A wave of hacking attacks on university websites between mid-December and early January left online contents of at least 18 institutions across Japan tampered with, The Asahi Shimbun has found.
The string of cyberattacks targeted a total of 32 websites of research labs, officially recognized extracurricular clubs and other groups belonging to the 18 schools located in Tokyo and 11 prefectures, including the University of Tokyo, Keio University and Nagoya University.
The Asahi Shimbun contacted the universities individually after learning of the attacks from online sources.
The infiltrators replaced the website content with pages saying they had been hacked, as well as posting lists of URLs believed to connect to scam websites.
The universities said no confidential or personal information were stolen by the hackers. Nevertheless, the attack has alarmed the authorities, as many universities handle research that requires strict confidentiality as well as huge amounts of information regarding intellectual assets.
“It’s a situation that could compromise the reliability of a university,” the education ministry warned the institutions on Jan. 13, while urging them to inspect their websites and bolster security. Police are also investigating the matter.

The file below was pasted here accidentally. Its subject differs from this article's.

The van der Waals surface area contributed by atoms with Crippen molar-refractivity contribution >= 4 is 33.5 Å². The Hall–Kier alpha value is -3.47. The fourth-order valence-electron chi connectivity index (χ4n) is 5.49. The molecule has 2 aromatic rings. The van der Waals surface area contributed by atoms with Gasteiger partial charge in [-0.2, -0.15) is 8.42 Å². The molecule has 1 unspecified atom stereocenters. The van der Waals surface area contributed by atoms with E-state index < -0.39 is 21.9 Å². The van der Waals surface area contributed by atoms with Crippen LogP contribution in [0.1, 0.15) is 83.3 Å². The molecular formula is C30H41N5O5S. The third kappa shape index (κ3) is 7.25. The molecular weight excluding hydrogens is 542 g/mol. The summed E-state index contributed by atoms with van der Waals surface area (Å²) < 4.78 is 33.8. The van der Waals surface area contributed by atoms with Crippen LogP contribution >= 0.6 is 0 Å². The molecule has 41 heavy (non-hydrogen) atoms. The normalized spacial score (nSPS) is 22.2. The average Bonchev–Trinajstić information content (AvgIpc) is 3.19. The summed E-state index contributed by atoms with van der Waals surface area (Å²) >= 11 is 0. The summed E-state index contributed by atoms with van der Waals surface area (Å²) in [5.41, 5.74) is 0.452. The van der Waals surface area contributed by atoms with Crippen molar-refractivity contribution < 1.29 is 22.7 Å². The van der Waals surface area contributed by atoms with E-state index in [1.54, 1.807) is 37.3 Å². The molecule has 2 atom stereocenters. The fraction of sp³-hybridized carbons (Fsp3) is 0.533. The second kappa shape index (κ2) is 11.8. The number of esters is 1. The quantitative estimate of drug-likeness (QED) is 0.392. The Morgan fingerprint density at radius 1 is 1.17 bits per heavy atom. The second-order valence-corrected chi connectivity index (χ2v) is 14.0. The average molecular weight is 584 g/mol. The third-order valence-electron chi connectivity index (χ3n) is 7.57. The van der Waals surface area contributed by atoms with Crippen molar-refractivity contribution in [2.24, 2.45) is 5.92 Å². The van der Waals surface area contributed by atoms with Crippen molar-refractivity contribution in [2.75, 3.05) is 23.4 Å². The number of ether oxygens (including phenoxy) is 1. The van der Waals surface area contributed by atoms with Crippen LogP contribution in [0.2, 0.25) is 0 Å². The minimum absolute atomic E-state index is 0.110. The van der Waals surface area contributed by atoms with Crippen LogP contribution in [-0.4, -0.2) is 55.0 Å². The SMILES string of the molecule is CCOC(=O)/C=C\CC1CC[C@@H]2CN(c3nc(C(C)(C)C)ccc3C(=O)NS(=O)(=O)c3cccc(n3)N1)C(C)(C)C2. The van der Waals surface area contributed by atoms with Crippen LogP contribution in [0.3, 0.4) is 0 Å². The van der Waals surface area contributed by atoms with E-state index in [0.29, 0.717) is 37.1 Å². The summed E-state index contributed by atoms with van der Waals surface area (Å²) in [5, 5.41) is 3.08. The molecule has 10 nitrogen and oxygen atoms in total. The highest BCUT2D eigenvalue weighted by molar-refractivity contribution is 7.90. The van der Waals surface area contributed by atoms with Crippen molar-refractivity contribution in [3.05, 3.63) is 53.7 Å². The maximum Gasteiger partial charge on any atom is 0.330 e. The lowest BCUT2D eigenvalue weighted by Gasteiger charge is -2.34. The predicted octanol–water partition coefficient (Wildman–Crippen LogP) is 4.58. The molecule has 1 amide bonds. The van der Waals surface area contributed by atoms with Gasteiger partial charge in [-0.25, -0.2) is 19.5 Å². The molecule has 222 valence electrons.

The cyberattacks were concentrated on Dec. 18 and Jan. 7, and around that time some business websites were also hacked.
The universities said that they have since implemented stronger security measures, including shutting off network connections to the websites that were tampered with.
In the case of the Nara Institute of Science and Technology, a prototype bulletin board system made by a research lab was replaced with a page listing an array of online links believed to connect to scam sites offering concert tickets and credit cards.
The school said its website “may have been used as a springboard to guide viewers to malicious websites” and reprimanded the professor and associate professor managing the page.
In addition, Keio University, Mie University and other institutions had their online contents changed to display the phrase, “Hacked by Team System Dz.”
That hacking group has been accused of involvement in a mass cyberattack in 2015 that altered more than 1,000 websites across the globe. The group claims to be of Algerian origin and even has some posts supporting the Islamic State, according to its social networking service website.